‘Contact the Elderly is the only national charity solely dedicated to tackling loneliness and social isolation among older people through face to face contact. Supported by a network of volunteers, the charity organises free monthly Sunday gatherings for small groups of older people, aged 75 and over who live alone. Offering a regular and vital friendship link every month’.
I so recommend others to get involved – follow the link and find out more about becoming a host or driver. When I enquired, Contact the Elderly already had one tea group set up in our locality. After a short wait, sufficient ‘hosts’ and ‘drivers’ had come forward, and the Horsham 2 tea group was formed!
Most of the guests in our group (and their drivers!) have lived in the area for many years – decades… So it’s so absolutely fascinating to discuss changes over time to Horsham & the surrounding villages, and hear their perspective on developments in terms of facilities, and the environment. It’s also a wonderful opportunity to just catch up with each other – a quality afternoon for all, I hope!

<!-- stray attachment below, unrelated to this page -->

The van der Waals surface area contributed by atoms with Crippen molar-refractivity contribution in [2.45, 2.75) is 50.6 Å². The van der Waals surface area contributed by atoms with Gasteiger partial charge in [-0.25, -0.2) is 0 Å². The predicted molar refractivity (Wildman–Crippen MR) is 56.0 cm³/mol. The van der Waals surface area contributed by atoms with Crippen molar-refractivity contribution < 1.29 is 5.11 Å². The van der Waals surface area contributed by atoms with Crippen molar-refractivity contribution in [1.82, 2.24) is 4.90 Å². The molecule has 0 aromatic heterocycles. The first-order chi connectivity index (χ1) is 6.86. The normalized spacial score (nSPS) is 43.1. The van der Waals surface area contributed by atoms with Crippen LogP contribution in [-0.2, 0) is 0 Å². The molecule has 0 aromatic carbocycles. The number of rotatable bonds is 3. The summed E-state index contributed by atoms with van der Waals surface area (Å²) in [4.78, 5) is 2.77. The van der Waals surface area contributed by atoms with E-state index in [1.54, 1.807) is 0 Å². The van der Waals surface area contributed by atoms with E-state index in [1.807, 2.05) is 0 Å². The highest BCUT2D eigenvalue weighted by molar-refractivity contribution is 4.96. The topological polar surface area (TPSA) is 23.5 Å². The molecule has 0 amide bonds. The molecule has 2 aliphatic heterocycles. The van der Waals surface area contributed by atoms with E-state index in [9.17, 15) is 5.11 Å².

If you think you can join in a local Sunday Tea group, do follow the link below to find out more. I urge you to get in contact with Contact the Elderly – you won’t regret it, and nor will your local prospective guests!
Easy Jazz enjoyed with a picnic on the lawn of a studding Edwardian mansion, surrounded by beautifully manicured gardens and grounds & views extending through fields and woods. How good can a summer afternoon get?
Just under half an hour’s drive away, a treat awaits on Sunday afternoons in June, July and August. Take your provisions, sun hat, and Enjoy!
Make time to explore the gardens and enjoy a walk with breathtaking views through the grounds too. Check out the National Trust Garden map to ensure you don’t miss the chickens, kitchen garden, flower picking plot, walled rose garden and croquet lawn, to name but a few of the beautifully manicured ‘rooms’ within the grounds.
You can’t fail to admire the skill of the gardeners, past and present…